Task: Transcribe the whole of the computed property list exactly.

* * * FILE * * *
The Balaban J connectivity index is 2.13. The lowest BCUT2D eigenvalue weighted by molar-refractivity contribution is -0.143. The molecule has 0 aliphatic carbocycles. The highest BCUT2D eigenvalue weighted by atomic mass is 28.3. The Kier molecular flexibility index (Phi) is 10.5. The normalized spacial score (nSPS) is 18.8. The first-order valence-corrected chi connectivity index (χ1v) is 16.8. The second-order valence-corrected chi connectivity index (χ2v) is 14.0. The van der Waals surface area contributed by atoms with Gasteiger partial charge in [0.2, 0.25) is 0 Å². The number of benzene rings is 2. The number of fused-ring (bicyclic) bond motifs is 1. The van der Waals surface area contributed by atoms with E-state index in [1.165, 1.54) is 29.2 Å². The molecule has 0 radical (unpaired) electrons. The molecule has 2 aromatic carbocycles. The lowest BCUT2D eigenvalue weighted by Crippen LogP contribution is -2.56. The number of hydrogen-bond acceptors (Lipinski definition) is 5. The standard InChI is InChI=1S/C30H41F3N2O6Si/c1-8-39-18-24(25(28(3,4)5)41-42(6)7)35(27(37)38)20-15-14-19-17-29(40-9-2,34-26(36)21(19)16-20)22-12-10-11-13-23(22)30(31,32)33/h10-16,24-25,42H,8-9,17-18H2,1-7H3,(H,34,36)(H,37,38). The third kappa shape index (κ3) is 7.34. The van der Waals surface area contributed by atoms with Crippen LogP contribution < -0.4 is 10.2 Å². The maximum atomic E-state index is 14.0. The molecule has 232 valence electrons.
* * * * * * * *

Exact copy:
The Balaban J connectivity index is 2.13. The lowest BCUT2D eigenvalue weighted by molar-refractivity contribution is -0.143. The molecule has 0 aliphatic carbocycles. The highest BCUT2D eigenvalue weighted by atomic mass is 28.3. The Kier molecular flexibility index (Phi) is 10.5. The normalized spacial score (nSPS) is 18.8. The first-order valence-corrected chi connectivity index (χ1v) is 16.8. The second-order valence-corrected chi connectivity index (χ2v) is 14.0. The van der Waals surface area contributed by atoms with Gasteiger partial charge in [0.2, 0.25) is 0 Å². The number of benzene rings is 2. The number of fused-ring (bicyclic) bond motifs is 1. The van der Waals surface area contributed by atoms with E-state index in [1.165, 1.54) is 29.2 Å². The molecule has 0 radical (unpaired) electrons. The molecule has 2 aromatic carbocycles. The lowest BCUT2D eigenvalue weighted by Crippen LogP contribution is -2.56. The number of hydrogen-bond acceptors (Lipinski definition) is 5. The standard InChI is InChI=1S/C30H41F3N2O6Si/c1-8-39-18-24(25(28(3,4)5)41-42(6)7)35(27(37)38)20-15-14-19-17-29(40-9-2,34-26(36)21(19)16-20)22-12-10-11-13-23(22)30(31,32)33/h10-16,24-25,42H,8-9,17-18H2,1-7H3,(H,34,36)(H,37,38). The third kappa shape index (κ3) is 7.34. The van der Waals surface area contributed by atoms with Crippen LogP contribution < -0.4 is 10.2 Å². The maximum atomic E-state index is 14.0. The molecule has 232 valence electrons.